In starting a new blog, one naturally leaves behind something. For weeks, I’ve struggled with understanding what this one will be about. The tone, voice, subject matter all seemed to elude me. I was eluding myself. Then this morning, over a poached egg, I picked up a collection of diaries by Anne Morrow Lindbergh (aviator, writer, wife of Charles) and read this:
People don’t want to be understood – I mean not completely. It’s too destructive. Then they haven’t anything left. They don’t want complete sympathy or complete understanding. They want to be treated carelessly and taken for granted lots of times.
Anne would have just been in college writing this, coming off adolescence, away from home for the first time. Just a short period alone with her thoughts brought this perspective of people – that perhaps the deep connections we search for aren’t, in the end, what fulfill us most. But rather the time spent apart, the longing, the looking inward. Adolescence, Anne says, gives us “a foretaste of the inevitable tragedies of life along with one’s early confused attempts to understand or meet them.” It also gives us our first crack at self-examination. To begin the drift away from parents, siblings, friends until – alone in the little room of our souls – we first discover ourselves.
Come call away and tell me
Of things I used to know
Of rainstorms not remembered
And puddling mounds of snow
Melting far away now
Cold and out of reach
A pile of drifting leaves
A soft forgotten beach
Spring has run off with my mind
And winter taken hold
They wait for me to sort them out
Should my dreaming dare so bold
I’m dizzy with love
for the thing that I cage
small sparrow without any song
Singing you do when
chased or pursued
and my love I have had all along
The bars overlap
like a trick of the eye
little pattern to make my love pop
Eyes rolling with joy
all cornered and coy
it begs of me please not to stop
Turn not off the spigot of love
caught close by the claw and the wing
Sing not for the freedom of choice, my dove
buzz instead with consistency’s sting.
A boiled down song is a word
rattling soup bone without any pot
My heart is – of late – a blacker bird
Heard and not seen
Hunted not shot
This time last year, I was on a plane headed to my friend Greg’s wedding in Washington state.
At the time, I wrote,
"On a plane, it’s just you and the abyss. A call to oblivion. A reminder of mortality. An opportunity for salt-laden snacking."
For me, turning thirty has been all those things. A wake up. A check in. Life smacking you square in the head with a tennis ball.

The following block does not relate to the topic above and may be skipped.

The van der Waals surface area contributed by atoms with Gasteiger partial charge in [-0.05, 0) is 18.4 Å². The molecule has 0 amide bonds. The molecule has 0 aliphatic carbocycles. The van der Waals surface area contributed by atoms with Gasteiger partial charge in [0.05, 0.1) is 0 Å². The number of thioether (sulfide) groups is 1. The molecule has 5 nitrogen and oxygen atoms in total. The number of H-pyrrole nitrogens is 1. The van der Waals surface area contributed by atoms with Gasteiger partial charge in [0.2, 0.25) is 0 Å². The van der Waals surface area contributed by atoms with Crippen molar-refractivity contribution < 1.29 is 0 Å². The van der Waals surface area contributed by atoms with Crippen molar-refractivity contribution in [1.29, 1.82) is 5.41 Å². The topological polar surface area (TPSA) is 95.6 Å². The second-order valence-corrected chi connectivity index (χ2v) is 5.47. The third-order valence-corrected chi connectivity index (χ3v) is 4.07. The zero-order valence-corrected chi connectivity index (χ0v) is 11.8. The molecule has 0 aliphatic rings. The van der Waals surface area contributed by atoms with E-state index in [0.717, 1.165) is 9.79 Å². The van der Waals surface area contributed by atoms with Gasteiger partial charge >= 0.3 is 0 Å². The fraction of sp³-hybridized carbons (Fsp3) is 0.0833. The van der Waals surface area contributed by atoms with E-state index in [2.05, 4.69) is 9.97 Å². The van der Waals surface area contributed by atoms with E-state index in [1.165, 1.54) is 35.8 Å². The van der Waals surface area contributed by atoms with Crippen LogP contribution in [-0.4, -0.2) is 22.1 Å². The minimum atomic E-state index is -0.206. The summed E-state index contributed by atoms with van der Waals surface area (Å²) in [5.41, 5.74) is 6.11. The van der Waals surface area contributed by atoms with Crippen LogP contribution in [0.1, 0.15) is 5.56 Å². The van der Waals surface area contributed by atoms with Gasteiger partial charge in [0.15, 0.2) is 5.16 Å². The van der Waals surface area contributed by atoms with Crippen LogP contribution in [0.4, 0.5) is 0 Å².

Oh jesus, life calls from across the court. Are you okay?
I’m good, really. Thanks, you mumble back as blood drips down your nose.
Life is like that though. It plays hard and fast doubles and doesn’t ease up on the serve. It slays you at the net if you’re not on your game.
So give it right back. Return slices, watch the lines. Give a heavy-handed shake after the game is done.
Wipe the blood on that white tennis skirt and hustle, always, for something more.
And fie most things
and fie the rest
and fie the in between
And fie the things I’ve looked upon
and things I haven’t seen
Fie to both my parents
and fie the ones I’ve loved
Fie to pets I’ve starved to death
and fie to pets beloved
Scorn to all things equally
and equal scorn to all
Dismiss the noise
and faster fall
What doughnuts do and don’t
is business nut of mine
the icing on that cake
is neither frivolous nor fine
but sprinkled and delicious
and purrs with sugared care
Dough not heed the dieters
whose figures dare not
Jump instead aboard the happy train
down a doughnut.
God, I think, running along the boulevard by my apartment, how is it that there are hundreds of squirrels along this thing and not one bunny? One just doesn’t get that same fuzzy high off seeing a squirrel. They’re too calculating - all that compulsive nut hiding and digging up - and for the most part, their cuteness factor oscillates somewhere between an ugly chipmunk and a better than average looking rat.
The blood on my finger
waxes and wanes
a little moon
Peeled back skin layers
make it easy to see
the good of the gore beneath
Like choosing a melon
kicking a dog
it must be ripe and worthy
Else back it goes
wound without depth
great gutless trout returned to the sea